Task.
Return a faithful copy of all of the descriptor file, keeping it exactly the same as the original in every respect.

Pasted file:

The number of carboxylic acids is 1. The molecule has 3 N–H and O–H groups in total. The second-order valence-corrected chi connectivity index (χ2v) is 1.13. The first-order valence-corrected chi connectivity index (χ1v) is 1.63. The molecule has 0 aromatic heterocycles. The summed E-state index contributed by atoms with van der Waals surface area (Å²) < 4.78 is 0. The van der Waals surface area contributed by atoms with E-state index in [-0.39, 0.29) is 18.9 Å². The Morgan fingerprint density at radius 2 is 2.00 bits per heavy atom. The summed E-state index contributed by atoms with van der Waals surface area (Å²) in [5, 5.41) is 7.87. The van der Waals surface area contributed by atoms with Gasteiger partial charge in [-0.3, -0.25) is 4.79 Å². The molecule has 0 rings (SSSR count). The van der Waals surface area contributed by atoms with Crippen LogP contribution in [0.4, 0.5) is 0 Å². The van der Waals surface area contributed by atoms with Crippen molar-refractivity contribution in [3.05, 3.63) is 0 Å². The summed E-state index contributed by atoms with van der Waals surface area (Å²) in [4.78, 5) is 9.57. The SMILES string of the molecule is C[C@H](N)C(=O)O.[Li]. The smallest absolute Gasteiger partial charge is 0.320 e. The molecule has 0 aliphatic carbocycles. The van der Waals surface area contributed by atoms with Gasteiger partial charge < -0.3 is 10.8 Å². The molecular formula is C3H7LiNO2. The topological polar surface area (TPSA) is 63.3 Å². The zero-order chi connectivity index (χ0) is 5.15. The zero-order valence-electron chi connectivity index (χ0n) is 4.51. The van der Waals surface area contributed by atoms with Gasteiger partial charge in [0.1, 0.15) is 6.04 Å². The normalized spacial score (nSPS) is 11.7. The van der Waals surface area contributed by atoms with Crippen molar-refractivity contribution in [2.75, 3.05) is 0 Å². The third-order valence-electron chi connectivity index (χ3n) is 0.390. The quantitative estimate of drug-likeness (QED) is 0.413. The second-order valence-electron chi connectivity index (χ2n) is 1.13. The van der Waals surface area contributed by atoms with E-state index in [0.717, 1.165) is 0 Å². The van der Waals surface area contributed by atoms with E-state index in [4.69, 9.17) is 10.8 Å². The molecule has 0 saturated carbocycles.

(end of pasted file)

The number of carboxylic acids is 1. The molecule has 3 N–H and O–H groups in total. The second-order valence-corrected chi connectivity index (χ2v) is 1.13. The first-order valence-corrected chi connectivity index (χ1v) is 1.63. The molecule has 0 aromatic heterocycles. The summed E-state index contributed by atoms with van der Waals surface area (Å²) < 4.78 is 0. The van der Waals surface area contributed by atoms with E-state index in [-0.39, 0.29) is 18.9 Å². The Morgan fingerprint density at radius 2 is 2.00 bits per heavy atom. The summed E-state index contributed by atoms with van der Waals surface area (Å²) in [5, 5.41) is 7.87. The van der Waals surface area contributed by atoms with Gasteiger partial charge in [-0.3, -0.25) is 4.79 Å². The molecule has 0 rings (SSSR count). The van der Waals surface area contributed by atoms with Crippen LogP contribution in [0.4, 0.5) is 0 Å². The van der Waals surface area contributed by atoms with Crippen molar-refractivity contribution in [3.05, 3.63) is 0 Å². The summed E-state index contributed by atoms with van der Waals surface area (Å²) in [4.78, 5) is 9.57. The SMILES string of the molecule is C[C@H](N)C(=O)O.[Li]. The smallest absolute Gasteiger partial charge is 0.320 e. The molecule has 0 aliphatic carbocycles. The van der Waals surface area contributed by atoms with Gasteiger partial charge < -0.3 is 10.8 Å². The molecular formula is C3H7LiNO2. The topological polar surface area (TPSA) is 63.3 Å². The zero-order chi connectivity index (χ0) is 5.15. The zero-order valence-electron chi connectivity index (χ0n) is 4.51. The van der Waals surface area contributed by atoms with Gasteiger partial charge in [0.1, 0.15) is 6.04 Å². The normalized spacial score (nSPS) is 11.7. The van der Waals surface area contributed by atoms with Crippen molar-refractivity contribution in [2.75, 3.05) is 0 Å². The third-order valence-electron chi connectivity index (χ3n) is 0.390. The quantitative estimate of drug-likeness (QED) is 0.413. The second-order valence-electron chi connectivity index (χ2n) is 1.13. The van der Waals surface area contributed by atoms with E-state index in [0.717, 1.165) is 0 Å². The van der Waals surface area contributed by atoms with E-state index in [4.69, 9.17) is 10.8 Å². The molecule has 0 saturated carbocycles.